General Session: Biomechanics - Hall F
Presented by: R. Haddas
R. Haddas(1), I. Lieberman(2)
(1) Texas Back Institute, Research Foundation, Plano, TX, United States
(2) Texas Back Institute, Plano, TX, United States
Background Context: Balance is defined as the ability of the human body to maintain its center of mass within the base of support with minimal postural sway. Maintenance of balance requires coordination between the sensorineural and musculoskeletal systems. Adult degenerative scoliosis (ADS) patients exhibit a variety of postural changes, involving the spine, pelvis and lower extremities, in their effort to compensate for the altered posture. The way those patients compensates for truncal imbalance may be variable and may depend on other constitutional factors such as age, neuromuscular condition, and BMI. In general though, the brain, through the righting reflex, will sacrifice focal alignment to optimize global balance within Dubousset's "Cone of Economy".
Purpose: To compare spine and lower extremity neuromuscular activity in patients with ADS prior to surgical intervention, to non-scoliotic controls, during a functional balance test.
Study Design: A prospective concurrent control cohort study.
Patient Sample: Twenty-nine patients with symptomatic ADS who have been deemed appropriate surgical candidates were compared to 16 non-scoliotic controls
Outcome Measures: Spine and lower extremity integrated electromyography (iEMG). iEMG activity is a graphic representation of the sum total EMG activity over a defined period of time.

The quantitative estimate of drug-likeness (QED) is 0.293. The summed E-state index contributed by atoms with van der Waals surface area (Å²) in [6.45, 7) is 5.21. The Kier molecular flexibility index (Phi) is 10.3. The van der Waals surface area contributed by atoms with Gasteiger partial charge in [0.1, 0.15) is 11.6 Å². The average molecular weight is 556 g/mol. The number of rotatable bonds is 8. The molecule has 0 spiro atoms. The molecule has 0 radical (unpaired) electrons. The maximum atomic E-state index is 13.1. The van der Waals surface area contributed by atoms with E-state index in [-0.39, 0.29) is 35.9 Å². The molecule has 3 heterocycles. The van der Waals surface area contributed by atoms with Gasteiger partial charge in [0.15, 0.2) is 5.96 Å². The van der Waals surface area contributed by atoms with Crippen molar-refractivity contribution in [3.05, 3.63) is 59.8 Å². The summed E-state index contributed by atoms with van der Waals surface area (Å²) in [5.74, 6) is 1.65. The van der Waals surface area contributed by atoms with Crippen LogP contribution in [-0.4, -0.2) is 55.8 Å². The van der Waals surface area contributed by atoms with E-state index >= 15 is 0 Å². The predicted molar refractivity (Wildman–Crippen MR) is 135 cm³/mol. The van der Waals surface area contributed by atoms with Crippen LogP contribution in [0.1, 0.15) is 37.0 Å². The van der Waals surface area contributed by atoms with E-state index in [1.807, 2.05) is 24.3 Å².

Methods: Each patient performed a series of functional balance tests. The functional balance test was similar to a Romberg´s test in which the patients are required to stand erect with feet together and eyes opened in their self-perceived balanced and natural position for a full minute. Surface EMG electrodes were placed on the skin overlying the External Oblique (EO), Multifidus (Mf) at the level of L5, Erector Spinae (ES) at the level of L1, Gluteus Maximus (GM), Rectus Femoris (RF), Semitendinosus (ST), Tibialis Anterior (TA), and Medial Gastrocnemius (MG). One-way ANOVA analysis was used to determine differences on neuromuscular control in balance in ADS patients compared to non-scoliotic controls.
Results: We found that these ADS patients expended statistically significantly more muscle activity to maintain static standing, as manifest by increased muscle activity in their ES (ADS: 29.29 mV vs. H: 14.41 mV; p=0.010), GM (ADS: 18.36 mV vs. H: 10.37 mV; p=0.041) , ST (ADS: 29.58 mV vs. H: 16.02 mV; p=0.050), and TA (ADS: 32.50 mV vs. H: 14.49 mV; p=0.048) muscles during one minute standing in comparison to non-scoliotic controls. Although they were not statistically significant, there was a trend toward greater muscle activity in the rest of the tested muscles. With higher values integrated EMG, ADS patients seem to expend more energy during a simple standing task.
Conclusions: ADS patients expend more energy during a simple standing task in an effort to maintain balance when compared to healthy controls. This study quantifies the energy expenditure as reflected by muscle activity during a simple standing task. We observed that ADS patients exhibit more muscle activity particularly in the ES, GM, ST, and TA muscles, and thus expend more energy to maintain static standing or balance. This may be due to the abnormal spine curve structure and or to asymmetry in neuromuscular control, compounded by the biomechanical forces associated with progressive sagittal imbalance.